In the case of Nam June Paik's video art works, their various forms, concepts and installation methods seem to make it problematic to apply standardized interpretation and conservation methods. Time-based media installation exists on the ontological continuum somewhere between performance and sculpture. Paik's works show well the premise that media installation art takes the characteristics of temporal art represented by playback or performing, and at the same time, the traits of an object as a sculpture, as well as Paik's works. Therefore, it is necessary to deal with the installation of his works and develop conservation plans by comprehensively considering his video images and the plasticity, installation method, the characteristics of a medium itself as an object, etc., as the conditions for the media that deliver the images. Then, I would like to provide an interpretation of the tendencies of Nam June Paik's video art works by using the conflicting ideas of video art as a type of performing arts and as an object with the quality of a sculpture, and to propose a conservation management scheme.
Paik's Video Art as a Type of Performing Arts
According to Nelson Goodman's definition, in music and dramatic art as artistic forms that can be forged or reproduced, artist's creation is infinitely reproduced and the originality in terms of instruments，musicians, stages, actors, etc. does not significantly matter. There is only the distinction between good and bad works among those revived and reproduced, and it doesn't have anything to do with their authenticity. Thus, there remains just the interpretation through the reproduction process.
According to this idea, if only the images in Nam June Paik's video art are considered as the original creative works, the types or methods of restoration media do not matter much, and any transformation may be allowed in the future. Black monitors with distinct sources as used in Bruce Nauman's 'Good boy, Bad boy' may well be replaced by other similar monitors. If a dark and somber mood is provided for the reproduced images or the showing place for Bill Viola's 'Observance,' and if high-definition images can be shown in a way similar to the artistic intention, the manufacturer or version of video codec, or the frame of the product, isn't likely to matter.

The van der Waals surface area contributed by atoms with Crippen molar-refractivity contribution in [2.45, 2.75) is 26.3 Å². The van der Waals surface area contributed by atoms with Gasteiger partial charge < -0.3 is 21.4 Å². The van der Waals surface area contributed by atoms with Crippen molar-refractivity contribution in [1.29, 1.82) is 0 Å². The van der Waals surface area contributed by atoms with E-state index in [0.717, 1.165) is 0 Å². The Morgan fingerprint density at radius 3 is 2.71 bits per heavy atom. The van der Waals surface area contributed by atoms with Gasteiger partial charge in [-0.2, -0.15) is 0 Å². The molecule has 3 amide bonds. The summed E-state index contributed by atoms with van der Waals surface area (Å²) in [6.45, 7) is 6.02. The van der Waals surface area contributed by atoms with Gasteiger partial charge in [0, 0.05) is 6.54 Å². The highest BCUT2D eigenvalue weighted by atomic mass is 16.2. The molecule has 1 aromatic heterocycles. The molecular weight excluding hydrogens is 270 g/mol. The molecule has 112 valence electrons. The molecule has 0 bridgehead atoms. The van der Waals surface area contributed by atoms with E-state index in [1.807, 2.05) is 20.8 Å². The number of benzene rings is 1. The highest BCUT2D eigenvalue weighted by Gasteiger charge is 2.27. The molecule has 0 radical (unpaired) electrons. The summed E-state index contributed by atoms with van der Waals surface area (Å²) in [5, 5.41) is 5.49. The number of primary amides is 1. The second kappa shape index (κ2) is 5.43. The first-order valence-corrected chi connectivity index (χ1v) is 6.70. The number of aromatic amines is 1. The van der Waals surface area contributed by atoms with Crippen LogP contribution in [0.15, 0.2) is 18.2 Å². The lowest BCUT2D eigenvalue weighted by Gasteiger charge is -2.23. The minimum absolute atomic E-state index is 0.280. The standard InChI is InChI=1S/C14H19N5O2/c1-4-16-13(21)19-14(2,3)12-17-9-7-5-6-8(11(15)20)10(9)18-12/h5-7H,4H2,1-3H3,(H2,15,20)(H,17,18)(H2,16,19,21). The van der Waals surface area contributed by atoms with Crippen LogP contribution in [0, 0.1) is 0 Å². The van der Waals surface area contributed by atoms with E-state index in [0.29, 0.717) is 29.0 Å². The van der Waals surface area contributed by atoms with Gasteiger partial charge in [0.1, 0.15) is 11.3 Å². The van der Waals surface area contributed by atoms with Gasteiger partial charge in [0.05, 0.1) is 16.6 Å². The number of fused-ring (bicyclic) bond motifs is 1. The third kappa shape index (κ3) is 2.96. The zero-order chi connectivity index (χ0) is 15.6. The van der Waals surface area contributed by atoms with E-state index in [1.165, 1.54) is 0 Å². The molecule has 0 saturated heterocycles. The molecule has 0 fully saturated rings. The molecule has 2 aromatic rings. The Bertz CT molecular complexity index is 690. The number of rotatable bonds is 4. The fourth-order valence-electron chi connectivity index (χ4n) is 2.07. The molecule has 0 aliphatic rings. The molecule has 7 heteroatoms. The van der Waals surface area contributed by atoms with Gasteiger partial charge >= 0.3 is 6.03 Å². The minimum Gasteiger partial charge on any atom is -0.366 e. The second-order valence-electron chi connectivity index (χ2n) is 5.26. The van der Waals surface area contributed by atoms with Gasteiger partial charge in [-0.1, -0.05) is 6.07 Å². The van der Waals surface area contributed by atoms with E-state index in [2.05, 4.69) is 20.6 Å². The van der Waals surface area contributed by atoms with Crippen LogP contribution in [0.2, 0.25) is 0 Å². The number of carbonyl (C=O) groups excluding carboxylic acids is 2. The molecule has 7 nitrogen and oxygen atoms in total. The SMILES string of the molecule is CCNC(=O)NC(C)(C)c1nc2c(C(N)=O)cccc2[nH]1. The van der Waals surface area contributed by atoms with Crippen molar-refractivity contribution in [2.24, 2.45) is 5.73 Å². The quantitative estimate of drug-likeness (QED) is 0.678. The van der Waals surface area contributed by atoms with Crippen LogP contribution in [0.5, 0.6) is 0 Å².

Paik's The ‘More the Better' and ‘TV Garden' are works which were initiated from the artist's ideas and sketches, and they were constructed based on the limitation of space, technical problems, and the judgment and actions of installation specialists at the time of installation； in these cases, the replacement of not only the Braun tubes but also the monitors as a whole may be allowed if the artist's general ideas remain intact.
Stephen Vitiello, who took part in installation of Nam June Paik's numerous works as his studio assistant, told about an episode between Paik and a local curator during his visit to Brazil for an exhibition in 1996. At the time, it was planned to install ‘TV Garden’， ‘TV Fish,' and ‘TV Buddha,' and Paik asked him to get some local fish, their own Brazilian Buddha, and grass for ‘TV Garden' and use them for his works. When Stephen asked Paik how to install the collected objects, he answered smiling as always, "Use your judgment." What he told Stephen was just to play his video work 'Global Groove' when he gets 30 sets of TV monitors, and to play 'Oriental Paintings' when he gets 40 sets.